1495 Mission: possible

Peggy’s Impossible Tale
by Slavia Miki and Roy Miki, illustrated by Mariko Ando

Vancouver: Tradewind Books, 2021
$19.95 / 9781926890210

Reviewed by C.L. Shoemaker


A beautifully illustrated, hard cover chapter book that details the precious relationship between a girl and her guinea pig, Peggy’s Impossible Tale drew my attention first through its lovely ink and colour drawings. Illustrated by Mariko Ando, the book features a striking wallpaper print of blue acorns on the cover and a red version on the interior. The design is reminiscent of older, classic children’s books. The character sketches reminded me of E.H. Shepherd’s drawings from Winnie the Pooh or Edward Gorey’s work on the Treehorne Trilogy. The whimsical drawings, done as ink sketches, use brief pops of colour to draw the eye to key elements of the story: Peggy’s pink ears, the yellow school bus or a blue peacoat. The sweet drawings, which increase in colour as you near the end of the book, highlight the story of friendship, perseverance and courage.

Slavia and Roy Miki’s text is written from the perspective of Peggy, a guinea pig. They write from view of a small creature, highlighting the height and size difference in Peggy’s world. The Mikis do an excellent job describing the world through the eyes of a small pet in her new environment. They focus on textures, colours, making friends, and frightening new experiences including meeting an ornery cat and a dive-bombing crow. Each chapter is a new experience, whether exploring the attic with its hidden vent systems, experiencing a shocking surprise when chewing an electrical cord, or hiding from the vacuum cleaner.

L-R: Roy Miki, Slavia Miki. Photo courtesy Vancouver Courier

While Peggy has many adventures, the true charm of Peggy’s Impossible Tale surfaces when she learns to do things deemed “impossible.” Peggy is repeatedly told she cannot do certain things because she is a guinea pig. She believes it is impossible to climb the stairs because she is too small, but Lisa and her mother believe in her. Eventually with practice and perseverance she excels at stair climbing. Likewise, she struggles with walking on a leash, falling seventeen times, but over time she becomes an expert.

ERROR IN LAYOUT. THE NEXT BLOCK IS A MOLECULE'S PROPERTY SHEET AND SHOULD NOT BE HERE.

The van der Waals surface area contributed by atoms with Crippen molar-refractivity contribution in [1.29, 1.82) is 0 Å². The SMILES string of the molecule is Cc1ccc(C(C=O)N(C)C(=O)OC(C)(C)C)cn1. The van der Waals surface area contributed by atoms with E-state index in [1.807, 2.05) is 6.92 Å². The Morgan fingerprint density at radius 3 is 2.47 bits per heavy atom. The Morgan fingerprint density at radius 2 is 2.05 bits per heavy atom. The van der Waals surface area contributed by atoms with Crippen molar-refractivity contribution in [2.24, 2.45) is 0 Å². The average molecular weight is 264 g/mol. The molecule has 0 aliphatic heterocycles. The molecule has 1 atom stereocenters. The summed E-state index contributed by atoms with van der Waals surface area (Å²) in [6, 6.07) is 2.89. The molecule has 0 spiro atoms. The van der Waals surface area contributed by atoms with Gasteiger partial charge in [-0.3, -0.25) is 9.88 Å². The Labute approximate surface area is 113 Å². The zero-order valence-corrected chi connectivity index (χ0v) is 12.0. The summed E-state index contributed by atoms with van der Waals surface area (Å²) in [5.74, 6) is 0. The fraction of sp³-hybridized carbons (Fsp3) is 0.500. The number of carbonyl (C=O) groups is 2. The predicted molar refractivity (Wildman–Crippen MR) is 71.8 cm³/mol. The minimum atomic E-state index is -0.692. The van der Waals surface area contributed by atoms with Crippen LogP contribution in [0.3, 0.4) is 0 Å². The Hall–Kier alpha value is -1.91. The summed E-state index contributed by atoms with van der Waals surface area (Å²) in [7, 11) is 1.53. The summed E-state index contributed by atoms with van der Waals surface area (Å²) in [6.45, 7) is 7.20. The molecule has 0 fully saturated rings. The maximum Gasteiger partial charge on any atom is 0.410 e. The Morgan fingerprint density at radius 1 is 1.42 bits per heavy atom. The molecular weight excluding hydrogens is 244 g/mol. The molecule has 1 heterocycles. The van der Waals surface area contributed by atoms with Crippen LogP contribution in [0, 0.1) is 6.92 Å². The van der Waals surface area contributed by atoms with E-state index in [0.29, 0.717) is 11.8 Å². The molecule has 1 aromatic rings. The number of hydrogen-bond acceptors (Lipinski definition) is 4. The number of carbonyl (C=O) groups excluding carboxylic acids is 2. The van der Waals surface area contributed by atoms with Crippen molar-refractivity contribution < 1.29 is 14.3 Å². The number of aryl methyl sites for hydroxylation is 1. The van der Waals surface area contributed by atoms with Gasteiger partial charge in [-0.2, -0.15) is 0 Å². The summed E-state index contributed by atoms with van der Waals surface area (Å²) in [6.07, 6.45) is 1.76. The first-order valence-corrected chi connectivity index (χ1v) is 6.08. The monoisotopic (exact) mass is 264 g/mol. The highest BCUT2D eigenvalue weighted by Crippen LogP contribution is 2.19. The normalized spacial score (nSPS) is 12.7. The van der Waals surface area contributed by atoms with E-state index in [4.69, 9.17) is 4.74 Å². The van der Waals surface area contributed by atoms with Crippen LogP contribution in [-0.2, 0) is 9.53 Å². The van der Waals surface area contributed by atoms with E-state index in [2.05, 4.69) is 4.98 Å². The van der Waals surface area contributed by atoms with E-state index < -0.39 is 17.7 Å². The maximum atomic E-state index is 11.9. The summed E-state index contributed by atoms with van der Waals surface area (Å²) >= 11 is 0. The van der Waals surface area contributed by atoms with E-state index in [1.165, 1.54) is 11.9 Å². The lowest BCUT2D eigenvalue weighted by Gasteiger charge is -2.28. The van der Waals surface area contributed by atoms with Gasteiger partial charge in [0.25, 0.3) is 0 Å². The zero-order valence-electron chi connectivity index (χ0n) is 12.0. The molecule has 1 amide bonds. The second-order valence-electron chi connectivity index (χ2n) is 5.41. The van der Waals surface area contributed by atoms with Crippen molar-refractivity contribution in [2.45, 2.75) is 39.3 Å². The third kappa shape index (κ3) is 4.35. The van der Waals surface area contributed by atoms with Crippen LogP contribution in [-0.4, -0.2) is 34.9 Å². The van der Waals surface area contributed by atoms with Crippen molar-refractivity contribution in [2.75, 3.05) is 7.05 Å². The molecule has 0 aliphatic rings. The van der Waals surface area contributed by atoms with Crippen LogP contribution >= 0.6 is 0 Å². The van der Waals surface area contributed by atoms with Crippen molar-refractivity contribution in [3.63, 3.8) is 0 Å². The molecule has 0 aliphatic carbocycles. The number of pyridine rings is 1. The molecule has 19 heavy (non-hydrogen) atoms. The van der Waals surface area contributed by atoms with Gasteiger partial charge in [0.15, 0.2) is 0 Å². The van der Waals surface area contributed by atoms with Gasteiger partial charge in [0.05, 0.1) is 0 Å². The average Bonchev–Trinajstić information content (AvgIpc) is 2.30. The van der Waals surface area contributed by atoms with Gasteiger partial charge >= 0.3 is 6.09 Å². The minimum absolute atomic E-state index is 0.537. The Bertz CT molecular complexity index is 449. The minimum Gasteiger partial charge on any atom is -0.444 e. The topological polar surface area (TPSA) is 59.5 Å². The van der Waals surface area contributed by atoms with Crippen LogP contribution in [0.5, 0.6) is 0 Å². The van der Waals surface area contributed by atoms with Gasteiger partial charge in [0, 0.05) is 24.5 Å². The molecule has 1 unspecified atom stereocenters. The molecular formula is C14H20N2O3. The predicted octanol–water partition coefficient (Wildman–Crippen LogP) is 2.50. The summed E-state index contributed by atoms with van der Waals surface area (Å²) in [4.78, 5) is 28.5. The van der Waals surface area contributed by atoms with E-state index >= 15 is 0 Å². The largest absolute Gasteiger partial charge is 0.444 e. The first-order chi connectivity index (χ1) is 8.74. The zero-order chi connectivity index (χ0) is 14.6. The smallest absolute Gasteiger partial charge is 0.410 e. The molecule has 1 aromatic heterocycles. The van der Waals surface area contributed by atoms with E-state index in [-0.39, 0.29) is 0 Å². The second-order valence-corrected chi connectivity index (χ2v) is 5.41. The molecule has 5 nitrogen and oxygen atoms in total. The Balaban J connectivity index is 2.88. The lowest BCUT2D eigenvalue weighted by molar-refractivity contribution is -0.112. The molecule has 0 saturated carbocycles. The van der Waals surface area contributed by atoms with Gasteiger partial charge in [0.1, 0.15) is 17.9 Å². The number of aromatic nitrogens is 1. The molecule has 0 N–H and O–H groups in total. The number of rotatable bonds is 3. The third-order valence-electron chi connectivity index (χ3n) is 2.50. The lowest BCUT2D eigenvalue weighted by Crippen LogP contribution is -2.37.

Peggy’s lessons in persistence and courage come to a head when she enters a Special Pets contest and amazes the judges with her “impossible” skill-set. At the competition Peggy compares herself with all the other beautiful and impressive pets, worrying she will let Lisa down. However, Lisa has consistently told Peggy she is special and important. When Peggy wins the contest, Lisa reiterates her encouraging message from the first few pages: you are smart and you are special. (pp. 9, 54).

The book’s vital message of personal value regardless of abilities and persistence in the face of difficulty is an important lesson not only for children but for our current time. I appreciated the focus on encouragement, as expressed by Lisa and her mother, that showcases the value of surrounding yourself with encouraging and supportive family and friends.

Illustrator Mariko Ando. Photo by Yukiko Onley

Slavia and Roy Miki’s tale of a friendly guinea pig will interest children who have pets or have always wanted a pet. The message of persistence and personal value is one parents will want to teach to their children. While I liked the idea of a reiterated lesson phrase, the one used by Lisa’s mom in Peggy’s Impossible Tale comes across as awkward in meaning and phrasing: “The difficult is done immediately. The impossible takes a little longer.”

This is my one quibble: anything difficult requires time, effort, and persistence. I would argue that it is never done immediately. The phrasing stood out for me, as the rest of the book’s dialogue and writing is smooth and easy to read both silently and aloud. A phrasing like, “we do the impossible every day. Miracles take a little longer,” versions of which I have seen in stores and on writing pads, might have melded better with the Mikis’ style of writing. Aside from this catch phrase, I enjoyed Peggy’s Impossible Tale and would recommend it for parents or adults looking for a fun story or gift.


Corrie Shoemaker

C.L. (Corrie) Shoemaker is an Assistant Teaching Professor for the Department of English Language and Literature and the Department of Communication, Journalism, and New Media at Thompson Rivers University. She is working on a book project entitled “Speaking of Shakespeare: Conversations with Canadian Artists,” and revising her dissertation for publication. As C.L. Shoemaker, she writes for Marjorie Magazine, sharing her love of vintage design, 1940s history, old-fashioned travel experiences, and the gorgeous antique lifestyle. She’s written travel, historical, and research pieces on Paris, typewriters, and the Nancy Drew books series. Visit her website and Facebook page. Editor’s note: Corrie Shoemaker has also reviewed a book by Jack Easton for The BC Review.


The British Columbia Review

Publisher and Editor: Richard Mackie

Formerly The Ormsby Review, The British Columbia Review is an on-line journal service for BC writers and readers. The Advisory Board consists of Jean Barman, Wade Davis, Robin Fisher, Cole Harris, Hugh Johnston, Kathy Mezei, Patricia Roy, Maria Tippett, and Graeme Wynn. Provincial Government Patron (since September 2018): Creative BC. Honorary Patron: Yosef Wosk. Scholarly Patron: SFU Graduate Liberal Studies.

“Only connect.” – E.M. Forster

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